In the Android 2.3.3 BluetoothChat example with with createInsecureRfcommSocketToServiceRecord() API, users are still prompted to accept the pairing request, even though no PIN code is presented.

Is there a way to automate Bluetooth pairing request without user intervention? Or is this never possible due to security concerns? I have been looking online for 2 days now and haven't really found much, so if anybody knows, please post.



Not with the standard API, no: if the MAC address is not already in the pairing database there will always be the prompt. I'm told that if you have a device that has been rooted and have public read/write access to the bluetooth service's DBus endpoint you can work around that but I've never seen that actually implemented.

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  • Thanks! That explains a lot. I even looked at the source of BluetoothAdapter.java class to see if there's any unofficial APIs I can leverage. Is it then possible to add MAC address into the pairing database ahead of time to allow pairing to occur automatically when the devices are in range? – Lily Sep 24 '11 at 17:36
  • Not that I'm aware of: that's a BlueZ level thing, so you might have some more luck looking in the android BlueZ git. – Femi Sep 25 '11 at 3:28

So, I had this cuestion, if some one needs the answer to this working in android 4.4.2

 IntentFilter filter = new IntentFilter(

         * Registering a new BTBroadcast receiver from the Main Activity context
         * with pairing request event
                new PairingRequest(), filter);

and the code for the Receiver

  public static class PairingRequest extends BroadcastReceiver {
        public PairingRequest() {

        public void onReceive(Context context, Intent intent) {
            if (intent.getAction().equals("android.bluetooth.device.action.PAIRING_REQUEST")) {
                try {
                    BluetoothDevice device = intent.getParcelableExtra(BluetoothDevice.EXTRA_DEVICE);
                    int pin=intent.getIntExtra("android.bluetooth.device.extra.PAIRING_KEY", 0);
                    //the pin in case you need to accept for an specific pin
                    Log.d("PIN", " " + intent.getIntExtra("android.bluetooth.device.extra.PAIRING_KEY",0));
                    //maybe you look for a name or address
                    Log.d("Bonded", device.getName());
                    byte[] pinBytes;
                    pinBytes = (""+pin).getBytes("UTF-8");
                    //setPairing confirmation if neeeded
                } catch (Exception e) {

and in the manifest file

<uses-permission android:name="android.permission.BLUETOOTH" />
<uses-permission android:name="android.permission.BLUETOOTH_ADMIN" />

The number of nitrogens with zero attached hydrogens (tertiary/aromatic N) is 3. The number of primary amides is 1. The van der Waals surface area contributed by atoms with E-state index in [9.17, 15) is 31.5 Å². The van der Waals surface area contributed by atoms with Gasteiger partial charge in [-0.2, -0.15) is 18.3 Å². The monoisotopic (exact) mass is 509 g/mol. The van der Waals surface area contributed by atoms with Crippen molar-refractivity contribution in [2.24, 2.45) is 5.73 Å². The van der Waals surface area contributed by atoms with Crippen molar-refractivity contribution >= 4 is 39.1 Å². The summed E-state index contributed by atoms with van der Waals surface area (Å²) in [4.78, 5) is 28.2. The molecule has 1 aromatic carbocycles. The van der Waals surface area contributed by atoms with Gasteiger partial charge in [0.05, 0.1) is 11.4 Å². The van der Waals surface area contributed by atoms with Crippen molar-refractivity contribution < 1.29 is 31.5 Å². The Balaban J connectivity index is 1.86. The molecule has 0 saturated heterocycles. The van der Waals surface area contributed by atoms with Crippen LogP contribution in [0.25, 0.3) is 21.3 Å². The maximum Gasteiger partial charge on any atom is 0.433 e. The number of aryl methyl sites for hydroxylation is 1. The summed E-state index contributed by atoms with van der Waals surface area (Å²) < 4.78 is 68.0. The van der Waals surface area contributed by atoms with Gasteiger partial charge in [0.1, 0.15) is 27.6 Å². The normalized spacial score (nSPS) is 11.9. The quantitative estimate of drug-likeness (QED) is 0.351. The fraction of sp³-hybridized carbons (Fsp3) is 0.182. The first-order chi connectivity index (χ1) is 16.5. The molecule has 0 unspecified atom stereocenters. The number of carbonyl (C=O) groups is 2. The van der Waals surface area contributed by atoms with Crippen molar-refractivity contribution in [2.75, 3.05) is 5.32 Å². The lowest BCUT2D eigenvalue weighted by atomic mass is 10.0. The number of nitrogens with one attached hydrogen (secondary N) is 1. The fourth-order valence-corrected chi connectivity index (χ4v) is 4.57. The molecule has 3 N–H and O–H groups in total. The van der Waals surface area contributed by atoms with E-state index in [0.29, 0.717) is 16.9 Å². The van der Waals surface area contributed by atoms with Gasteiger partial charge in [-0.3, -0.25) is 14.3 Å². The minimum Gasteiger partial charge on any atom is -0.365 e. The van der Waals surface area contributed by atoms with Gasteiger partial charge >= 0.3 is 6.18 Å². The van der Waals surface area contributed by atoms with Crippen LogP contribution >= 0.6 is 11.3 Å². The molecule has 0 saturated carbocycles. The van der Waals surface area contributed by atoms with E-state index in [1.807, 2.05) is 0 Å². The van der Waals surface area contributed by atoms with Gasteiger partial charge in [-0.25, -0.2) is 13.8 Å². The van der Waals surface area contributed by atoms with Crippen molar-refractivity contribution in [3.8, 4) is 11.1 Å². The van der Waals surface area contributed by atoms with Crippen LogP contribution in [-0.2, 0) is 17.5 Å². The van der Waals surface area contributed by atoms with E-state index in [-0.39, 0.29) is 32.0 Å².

and the broadcastReceiver

 <receiver android:name=".MainActivity$PairingRequest">
                    <action android:name="android.bluetooth.device.action.PAIRING_REQUEST" />
                    <action android:name="android.bluetooth.device.action.PAIRING_CANCEL" />
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i came across the same problem, i hope the following code will help: firsly we need:

<receiver android:name=".broadcast.PairingRequest"> <intent-filter> <action android:name="android.bluetooth.device.action.PAIRING_REQUEST" /> <action android:name="android.bluetooth.device.action.PAIRING_CANCEL" /> </intent-filter></receiver>

secondly we need the BluetoothDevice class, and:

public class PairingRequest extends BroadcastReceiver{
public void onReceive(Context context, Intent intent){
if (intent.getAction().equals("ACTION_PAIRING_REQUEST")) {
        BluetoothDevice device = intent.getParcelableExtra(BluetoothDevice.EXTRA_DEVICE);
        byte[] pinBytes = BluetoothDevice.convertPinToBytes("1234");
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  • What version of Android are you using?? – MQS Nov 2 '11 at 22:44
  • Despite the grepcode, these two methods do not appear exist in standard Android distributions, nor in the BluetoothDevice javadoc While it would certainly be nice, it's not there. – idarwin Jul 25 '12 at 17:46
  • This code is extremely helpful. Just use a little of reflection and beware of hidden string constants and you will be fine. There is definitely possible to inject PIN and connect but the target device remains unpaired. OK for me... I can provide a full source code used in my own project. – OGP Feb 8 '13 at 17:26
  • Another problem (sort of) found. When using the above algorithm the first time an Android device connects to a target it does connect but still shows the PIN Dialog. Pressing <cancel> leaves the connection intact! The target is never paired. Next time the device connects it never shows the dialog again. Either some kind of a race or Android intimate internals problem. Verified with 2.3.5 and 4.1.2 Androids. – OGP Feb 10 '13 at 14:11

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